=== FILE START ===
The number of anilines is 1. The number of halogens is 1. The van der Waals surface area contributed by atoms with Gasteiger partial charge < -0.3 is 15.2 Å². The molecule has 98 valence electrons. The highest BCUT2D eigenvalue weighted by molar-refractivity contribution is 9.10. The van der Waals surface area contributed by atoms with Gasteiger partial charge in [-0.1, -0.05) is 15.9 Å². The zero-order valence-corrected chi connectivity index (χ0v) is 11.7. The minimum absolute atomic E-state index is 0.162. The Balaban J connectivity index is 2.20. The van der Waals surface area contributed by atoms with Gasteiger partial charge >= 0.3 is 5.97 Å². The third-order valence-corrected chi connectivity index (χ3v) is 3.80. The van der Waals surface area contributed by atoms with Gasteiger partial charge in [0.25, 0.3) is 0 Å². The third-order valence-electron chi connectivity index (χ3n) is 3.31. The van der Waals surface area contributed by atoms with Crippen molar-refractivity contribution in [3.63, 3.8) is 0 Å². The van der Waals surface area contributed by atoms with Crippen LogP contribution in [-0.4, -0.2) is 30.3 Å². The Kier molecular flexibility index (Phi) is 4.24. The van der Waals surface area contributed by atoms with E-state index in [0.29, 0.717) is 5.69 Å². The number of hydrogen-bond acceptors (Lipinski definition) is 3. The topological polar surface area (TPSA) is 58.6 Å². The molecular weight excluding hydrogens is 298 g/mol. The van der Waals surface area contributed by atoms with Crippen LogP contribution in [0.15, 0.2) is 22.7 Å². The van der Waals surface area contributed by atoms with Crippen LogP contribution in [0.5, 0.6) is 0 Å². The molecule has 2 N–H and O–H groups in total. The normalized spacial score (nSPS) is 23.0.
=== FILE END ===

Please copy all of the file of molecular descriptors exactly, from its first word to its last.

The number of anilines is 1. The number of halogens is 1. The van der Waals surface area contributed by atoms with Gasteiger partial charge < -0.3 is 15.2 Å². The molecule has 98 valence electrons. The highest BCUT2D eigenvalue weighted by molar-refractivity contribution is 9.10. The van der Waals surface area contributed by atoms with Gasteiger partial charge in [-0.1, -0.05) is 15.9 Å². The zero-order valence-corrected chi connectivity index (χ0v) is 11.7. The minimum absolute atomic E-state index is 0.162. The Balaban J connectivity index is 2.20. The van der Waals surface area contributed by atoms with Gasteiger partial charge >= 0.3 is 5.97 Å². The third-order valence-corrected chi connectivity index (χ3v) is 3.80. The van der Waals surface area contributed by atoms with Gasteiger partial charge in [0.25, 0.3) is 0 Å². The third-order valence-electron chi connectivity index (χ3n) is 3.31. The van der Waals surface area contributed by atoms with Crippen molar-refractivity contribution in [3.63, 3.8) is 0 Å². The van der Waals surface area contributed by atoms with Crippen LogP contribution in [-0.4, -0.2) is 30.3 Å². The Kier molecular flexibility index (Phi) is 4.24. The van der Waals surface area contributed by atoms with E-state index in [0.29, 0.717) is 5.69 Å². The number of hydrogen-bond acceptors (Lipinski definition) is 3. The topological polar surface area (TPSA) is 58.6 Å². The molecular weight excluding hydrogens is 298 g/mol. The van der Waals surface area contributed by atoms with Crippen LogP contribution in [0.15, 0.2) is 22.7 Å². The van der Waals surface area contributed by atoms with Crippen LogP contribution in [0.5, 0.6) is 0 Å². The molecule has 2 N–H and O–H groups in total. The normalized spacial score (nSPS) is 23.0.